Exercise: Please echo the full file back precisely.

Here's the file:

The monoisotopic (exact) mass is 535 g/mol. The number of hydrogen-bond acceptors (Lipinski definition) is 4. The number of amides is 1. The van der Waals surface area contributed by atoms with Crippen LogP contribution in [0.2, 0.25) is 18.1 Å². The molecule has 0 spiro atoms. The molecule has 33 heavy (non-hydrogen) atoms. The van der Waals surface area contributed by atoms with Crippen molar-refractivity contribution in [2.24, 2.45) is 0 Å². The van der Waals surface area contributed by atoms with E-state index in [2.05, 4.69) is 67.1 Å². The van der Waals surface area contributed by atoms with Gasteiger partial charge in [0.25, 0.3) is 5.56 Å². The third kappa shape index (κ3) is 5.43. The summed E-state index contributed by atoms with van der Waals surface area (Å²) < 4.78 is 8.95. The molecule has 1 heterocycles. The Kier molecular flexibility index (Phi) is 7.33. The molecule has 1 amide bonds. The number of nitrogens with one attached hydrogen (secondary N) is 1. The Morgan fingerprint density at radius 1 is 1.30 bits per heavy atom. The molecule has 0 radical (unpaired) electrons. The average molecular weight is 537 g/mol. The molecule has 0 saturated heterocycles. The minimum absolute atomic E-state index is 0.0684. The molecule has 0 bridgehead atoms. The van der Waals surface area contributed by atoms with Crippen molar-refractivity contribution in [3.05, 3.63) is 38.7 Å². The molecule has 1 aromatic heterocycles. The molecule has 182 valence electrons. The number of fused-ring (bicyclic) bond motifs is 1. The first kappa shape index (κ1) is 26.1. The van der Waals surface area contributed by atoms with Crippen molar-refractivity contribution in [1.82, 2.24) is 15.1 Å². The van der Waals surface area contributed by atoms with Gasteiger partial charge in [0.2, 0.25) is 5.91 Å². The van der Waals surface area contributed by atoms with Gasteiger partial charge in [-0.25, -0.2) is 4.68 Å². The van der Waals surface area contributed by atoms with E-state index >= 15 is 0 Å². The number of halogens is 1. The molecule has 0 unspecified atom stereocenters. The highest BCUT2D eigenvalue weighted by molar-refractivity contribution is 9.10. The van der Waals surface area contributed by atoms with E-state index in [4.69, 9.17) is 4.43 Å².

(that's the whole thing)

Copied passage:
The monoisotopic (exact) mass is 535 g/mol. The number of hydrogen-bond acceptors (Lipinski definition) is 4. The number of amides is 1. The van der Waals surface area contributed by atoms with Crippen LogP contribution in [0.2, 0.25) is 18.1 Å². The molecule has 0 spiro atoms. The molecule has 33 heavy (non-hydrogen) atoms. The van der Waals surface area contributed by atoms with Crippen molar-refractivity contribution in [2.24, 2.45) is 0 Å². The van der Waals surface area contributed by atoms with E-state index in [2.05, 4.69) is 67.1 Å². The van der Waals surface area contributed by atoms with Gasteiger partial charge in [0.25, 0.3) is 5.56 Å². The third kappa shape index (κ3) is 5.43. The summed E-state index contributed by atoms with van der Waals surface area (Å²) < 4.78 is 8.95. The molecule has 1 heterocycles. The Kier molecular flexibility index (Phi) is 7.33. The molecule has 1 amide bonds. The number of nitrogens with one attached hydrogen (secondary N) is 1. The Morgan fingerprint density at radius 1 is 1.30 bits per heavy atom. The molecule has 0 radical (unpaired) electrons. The average molecular weight is 537 g/mol. The molecule has 0 saturated heterocycles. The minimum absolute atomic E-state index is 0.0684. The molecule has 0 bridgehead atoms. The van der Waals surface area contributed by atoms with Crippen molar-refractivity contribution in [3.05, 3.63) is 38.7 Å². The molecule has 1 aromatic heterocycles. The molecule has 182 valence electrons. The number of fused-ring (bicyclic) bond motifs is 1. The first kappa shape index (κ1) is 26.1. The van der Waals surface area contributed by atoms with Crippen molar-refractivity contribution in [1.82, 2.24) is 15.1 Å². The van der Waals surface area contributed by atoms with Gasteiger partial charge in [0.2, 0.25) is 5.91 Å². The van der Waals surface area contributed by atoms with Gasteiger partial charge in [-0.25, -0.2) is 4.68 Å². The van der Waals surface area contributed by atoms with E-state index >= 15 is 0 Å². The number of halogens is 1. The molecule has 0 unspecified atom stereocenters. The highest BCUT2D eigenvalue weighted by molar-refractivity contribution is 9.10. The van der Waals surface area contributed by atoms with E-state index in [4.69, 9.17) is 4.43 Å².